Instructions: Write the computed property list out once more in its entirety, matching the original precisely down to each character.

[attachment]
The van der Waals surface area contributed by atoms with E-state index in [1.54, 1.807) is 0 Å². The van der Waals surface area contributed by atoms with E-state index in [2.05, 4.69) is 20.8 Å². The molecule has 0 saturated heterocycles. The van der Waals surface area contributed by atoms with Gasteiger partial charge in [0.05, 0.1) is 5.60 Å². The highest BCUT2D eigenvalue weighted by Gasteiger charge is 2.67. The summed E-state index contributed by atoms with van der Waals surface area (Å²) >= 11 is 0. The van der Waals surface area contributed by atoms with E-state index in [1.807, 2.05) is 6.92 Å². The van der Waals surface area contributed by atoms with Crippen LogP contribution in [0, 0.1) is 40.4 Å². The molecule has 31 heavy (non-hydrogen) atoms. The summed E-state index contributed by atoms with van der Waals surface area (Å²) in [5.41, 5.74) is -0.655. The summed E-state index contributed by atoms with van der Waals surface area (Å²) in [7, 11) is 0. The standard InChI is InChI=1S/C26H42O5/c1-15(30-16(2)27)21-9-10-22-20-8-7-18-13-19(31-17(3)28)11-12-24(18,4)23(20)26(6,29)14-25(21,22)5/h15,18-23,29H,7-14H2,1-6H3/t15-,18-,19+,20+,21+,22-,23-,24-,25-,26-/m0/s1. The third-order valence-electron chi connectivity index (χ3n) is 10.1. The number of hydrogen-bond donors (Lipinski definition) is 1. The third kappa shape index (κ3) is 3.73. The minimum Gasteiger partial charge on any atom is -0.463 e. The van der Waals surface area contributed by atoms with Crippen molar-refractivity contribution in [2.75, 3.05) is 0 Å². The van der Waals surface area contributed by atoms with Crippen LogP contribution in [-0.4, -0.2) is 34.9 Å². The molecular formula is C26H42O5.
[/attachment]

The van der Waals surface area contributed by atoms with E-state index in [1.54, 1.807) is 0 Å². The van der Waals surface area contributed by atoms with E-state index in [2.05, 4.69) is 20.8 Å². The molecule has 0 saturated heterocycles. The van der Waals surface area contributed by atoms with Gasteiger partial charge in [0.05, 0.1) is 5.60 Å². The highest BCUT2D eigenvalue weighted by Gasteiger charge is 2.67. The summed E-state index contributed by atoms with van der Waals surface area (Å²) >= 11 is 0. The van der Waals surface area contributed by atoms with E-state index in [1.807, 2.05) is 6.92 Å². The van der Waals surface area contributed by atoms with Crippen LogP contribution in [0, 0.1) is 40.4 Å². The molecule has 31 heavy (non-hydrogen) atoms. The summed E-state index contributed by atoms with van der Waals surface area (Å²) in [5.41, 5.74) is -0.655. The summed E-state index contributed by atoms with van der Waals surface area (Å²) in [7, 11) is 0. The standard InChI is InChI=1S/C26H42O5/c1-15(30-16(2)27)21-9-10-22-20-8-7-18-13-19(31-17(3)28)11-12-24(18,4)23(20)26(6,29)14-25(21,22)5/h15,18-23,29H,7-14H2,1-6H3/t15-,18-,19+,20+,21+,22-,23-,24-,25-,26-/m0/s1. The third-order valence-electron chi connectivity index (χ3n) is 10.1. The number of hydrogen-bond donors (Lipinski definition) is 1. The third kappa shape index (κ3) is 3.73. The minimum Gasteiger partial charge on any atom is -0.463 e. The van der Waals surface area contributed by atoms with Crippen molar-refractivity contribution in [2.75, 3.05) is 0 Å². The van der Waals surface area contributed by atoms with Crippen LogP contribution in [-0.4, -0.2) is 34.9 Å². The molecular formula is C26H42O5.